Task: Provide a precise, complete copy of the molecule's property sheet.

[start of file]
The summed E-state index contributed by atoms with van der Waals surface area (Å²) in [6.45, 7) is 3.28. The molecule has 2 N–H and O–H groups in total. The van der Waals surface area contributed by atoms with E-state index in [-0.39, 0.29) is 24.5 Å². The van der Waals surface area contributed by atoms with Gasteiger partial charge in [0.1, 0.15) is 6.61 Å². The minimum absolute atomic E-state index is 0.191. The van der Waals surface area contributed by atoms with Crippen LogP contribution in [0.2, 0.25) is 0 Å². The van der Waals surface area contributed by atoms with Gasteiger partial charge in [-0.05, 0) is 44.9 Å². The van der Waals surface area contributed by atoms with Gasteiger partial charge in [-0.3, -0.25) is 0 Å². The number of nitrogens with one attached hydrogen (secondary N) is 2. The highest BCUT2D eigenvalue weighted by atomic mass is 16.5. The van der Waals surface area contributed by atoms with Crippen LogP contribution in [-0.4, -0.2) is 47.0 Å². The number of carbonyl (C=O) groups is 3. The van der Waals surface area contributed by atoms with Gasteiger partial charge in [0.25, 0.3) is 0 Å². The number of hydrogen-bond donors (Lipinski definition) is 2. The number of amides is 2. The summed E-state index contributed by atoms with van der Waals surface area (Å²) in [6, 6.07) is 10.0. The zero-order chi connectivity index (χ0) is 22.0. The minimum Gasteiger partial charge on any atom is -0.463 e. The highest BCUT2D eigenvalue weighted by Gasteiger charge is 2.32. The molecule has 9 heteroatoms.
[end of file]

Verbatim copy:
The summed E-state index contributed by atoms with van der Waals surface area (Å²) in [6.45, 7) is 3.28. The molecule has 2 N–H and O–H groups in total. The van der Waals surface area contributed by atoms with E-state index in [-0.39, 0.29) is 24.5 Å². The van der Waals surface area contributed by atoms with Gasteiger partial charge in [0.1, 0.15) is 6.61 Å². The minimum absolute atomic E-state index is 0.191. The van der Waals surface area contributed by atoms with Crippen LogP contribution in [0.2, 0.25) is 0 Å². The van der Waals surface area contributed by atoms with Gasteiger partial charge in [-0.05, 0) is 44.9 Å². The van der Waals surface area contributed by atoms with Gasteiger partial charge in [-0.3, -0.25) is 0 Å². The number of nitrogens with one attached hydrogen (secondary N) is 2. The highest BCUT2D eigenvalue weighted by atomic mass is 16.5. The van der Waals surface area contributed by atoms with Crippen LogP contribution in [-0.4, -0.2) is 47.0 Å². The number of carbonyl (C=O) groups is 3. The van der Waals surface area contributed by atoms with Gasteiger partial charge in [0.25, 0.3) is 0 Å². The number of hydrogen-bond donors (Lipinski definition) is 2. The number of amides is 2. The summed E-state index contributed by atoms with van der Waals surface area (Å²) in [6, 6.07) is 10.0. The zero-order chi connectivity index (χ0) is 22.0. The minimum Gasteiger partial charge on any atom is -0.463 e. The highest BCUT2D eigenvalue weighted by Gasteiger charge is 2.32. The molecule has 9 heteroatoms.